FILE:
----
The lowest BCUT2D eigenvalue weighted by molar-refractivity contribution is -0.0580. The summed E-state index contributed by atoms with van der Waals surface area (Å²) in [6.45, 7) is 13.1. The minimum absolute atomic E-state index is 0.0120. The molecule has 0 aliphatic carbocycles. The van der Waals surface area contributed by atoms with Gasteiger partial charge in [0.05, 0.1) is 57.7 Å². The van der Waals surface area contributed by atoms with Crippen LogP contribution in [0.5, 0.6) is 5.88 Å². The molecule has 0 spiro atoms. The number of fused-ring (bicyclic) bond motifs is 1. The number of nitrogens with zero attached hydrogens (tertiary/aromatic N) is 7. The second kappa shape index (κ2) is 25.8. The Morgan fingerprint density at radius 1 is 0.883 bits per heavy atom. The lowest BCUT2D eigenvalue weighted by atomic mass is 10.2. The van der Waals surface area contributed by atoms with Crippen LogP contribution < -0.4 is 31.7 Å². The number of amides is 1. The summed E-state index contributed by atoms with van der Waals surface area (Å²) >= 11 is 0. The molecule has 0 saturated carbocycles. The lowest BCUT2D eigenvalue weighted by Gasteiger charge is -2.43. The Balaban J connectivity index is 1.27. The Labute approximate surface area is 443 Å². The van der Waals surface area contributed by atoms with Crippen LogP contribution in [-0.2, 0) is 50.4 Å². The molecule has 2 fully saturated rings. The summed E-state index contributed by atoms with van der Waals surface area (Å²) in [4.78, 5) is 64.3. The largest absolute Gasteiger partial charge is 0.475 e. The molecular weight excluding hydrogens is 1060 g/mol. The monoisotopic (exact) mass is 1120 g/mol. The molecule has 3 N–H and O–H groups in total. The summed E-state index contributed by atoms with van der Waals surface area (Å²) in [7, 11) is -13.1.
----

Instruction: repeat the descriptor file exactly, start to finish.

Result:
The lowest BCUT2D eigenvalue weighted by molar-refractivity contribution is -0.0580. The summed E-state index contributed by atoms with van der Waals surface area (Å²) in [6.45, 7) is 13.1. The minimum absolute atomic E-state index is 0.0120. The molecule has 0 aliphatic carbocycles. The van der Waals surface area contributed by atoms with Gasteiger partial charge in [0.05, 0.1) is 57.7 Å². The van der Waals surface area contributed by atoms with Crippen LogP contribution in [0.5, 0.6) is 5.88 Å². The molecule has 0 spiro atoms. The number of fused-ring (bicyclic) bond motifs is 1. The number of nitrogens with zero attached hydrogens (tertiary/aromatic N) is 7. The second kappa shape index (κ2) is 25.8. The Morgan fingerprint density at radius 1 is 0.883 bits per heavy atom. The lowest BCUT2D eigenvalue weighted by atomic mass is 10.2. The van der Waals surface area contributed by atoms with Crippen LogP contribution < -0.4 is 31.7 Å². The number of amides is 1. The summed E-state index contributed by atoms with van der Waals surface area (Å²) >= 11 is 0. The molecule has 0 saturated carbocycles. The lowest BCUT2D eigenvalue weighted by Gasteiger charge is -2.43. The Balaban J connectivity index is 1.27. The Labute approximate surface area is 443 Å². The van der Waals surface area contributed by atoms with Crippen LogP contribution in [-0.2, 0) is 50.4 Å². The molecule has 2 fully saturated rings. The summed E-state index contributed by atoms with van der Waals surface area (Å²) in [4.78, 5) is 64.3. The largest absolute Gasteiger partial charge is 0.475 e. The molecular weight excluding hydrogens is 1060 g/mol. The monoisotopic (exact) mass is 1120 g/mol. The molecule has 3 N–H and O–H groups in total. The summed E-state index contributed by atoms with van der Waals surface area (Å²) in [7, 11) is -13.1.